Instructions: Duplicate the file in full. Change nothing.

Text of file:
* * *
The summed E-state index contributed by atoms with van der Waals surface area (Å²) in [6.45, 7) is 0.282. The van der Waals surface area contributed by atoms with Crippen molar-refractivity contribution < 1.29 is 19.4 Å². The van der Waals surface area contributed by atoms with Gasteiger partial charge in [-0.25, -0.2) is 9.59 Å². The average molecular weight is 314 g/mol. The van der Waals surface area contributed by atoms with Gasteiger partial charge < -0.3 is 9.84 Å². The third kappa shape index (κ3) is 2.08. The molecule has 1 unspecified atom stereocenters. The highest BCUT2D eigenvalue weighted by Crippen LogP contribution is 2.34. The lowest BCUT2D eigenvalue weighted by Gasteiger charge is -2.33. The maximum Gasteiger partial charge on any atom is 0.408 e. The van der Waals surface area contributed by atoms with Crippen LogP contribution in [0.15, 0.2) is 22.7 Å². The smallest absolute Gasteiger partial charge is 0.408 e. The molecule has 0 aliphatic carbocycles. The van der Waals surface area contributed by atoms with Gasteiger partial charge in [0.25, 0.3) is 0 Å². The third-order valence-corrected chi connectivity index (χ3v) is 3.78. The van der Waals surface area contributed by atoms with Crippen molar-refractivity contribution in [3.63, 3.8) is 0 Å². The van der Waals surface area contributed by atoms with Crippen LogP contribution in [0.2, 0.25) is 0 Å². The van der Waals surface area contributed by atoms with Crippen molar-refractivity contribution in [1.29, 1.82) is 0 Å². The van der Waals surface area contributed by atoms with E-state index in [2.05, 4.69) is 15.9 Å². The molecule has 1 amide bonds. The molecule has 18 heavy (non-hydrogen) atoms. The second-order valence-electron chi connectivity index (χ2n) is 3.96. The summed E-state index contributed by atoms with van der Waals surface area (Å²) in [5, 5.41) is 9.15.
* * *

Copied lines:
The summed E-state index contributed by atoms with van der Waals surface area (Å²) in [6.45, 7) is 0.282. The van der Waals surface area contributed by atoms with Crippen molar-refractivity contribution < 1.29 is 19.4 Å². The van der Waals surface area contributed by atoms with Gasteiger partial charge in [-0.25, -0.2) is 9.59 Å². The average molecular weight is 314 g/mol. The van der Waals surface area contributed by atoms with Gasteiger partial charge < -0.3 is 9.84 Å². The third kappa shape index (κ3) is 2.08. The molecule has 1 unspecified atom stereocenters. The highest BCUT2D eigenvalue weighted by Crippen LogP contribution is 2.34. The lowest BCUT2D eigenvalue weighted by Gasteiger charge is -2.33. The maximum Gasteiger partial charge on any atom is 0.408 e. The van der Waals surface area contributed by atoms with Crippen LogP contribution in [0.15, 0.2) is 22.7 Å². The smallest absolute Gasteiger partial charge is 0.408 e. The molecule has 0 aliphatic carbocycles. The van der Waals surface area contributed by atoms with Gasteiger partial charge in [0.25, 0.3) is 0 Å². The third-order valence-corrected chi connectivity index (χ3v) is 3.78. The van der Waals surface area contributed by atoms with Crippen molar-refractivity contribution in [3.63, 3.8) is 0 Å². The van der Waals surface area contributed by atoms with Crippen LogP contribution in [0.2, 0.25) is 0 Å². The van der Waals surface area contributed by atoms with Crippen molar-refractivity contribution in [1.29, 1.82) is 0 Å². The van der Waals surface area contributed by atoms with E-state index in [2.05, 4.69) is 15.9 Å². The molecule has 1 amide bonds. The molecule has 18 heavy (non-hydrogen) atoms. The second-order valence-electron chi connectivity index (χ2n) is 3.96. The summed E-state index contributed by atoms with van der Waals surface area (Å²) in [5, 5.41) is 9.15.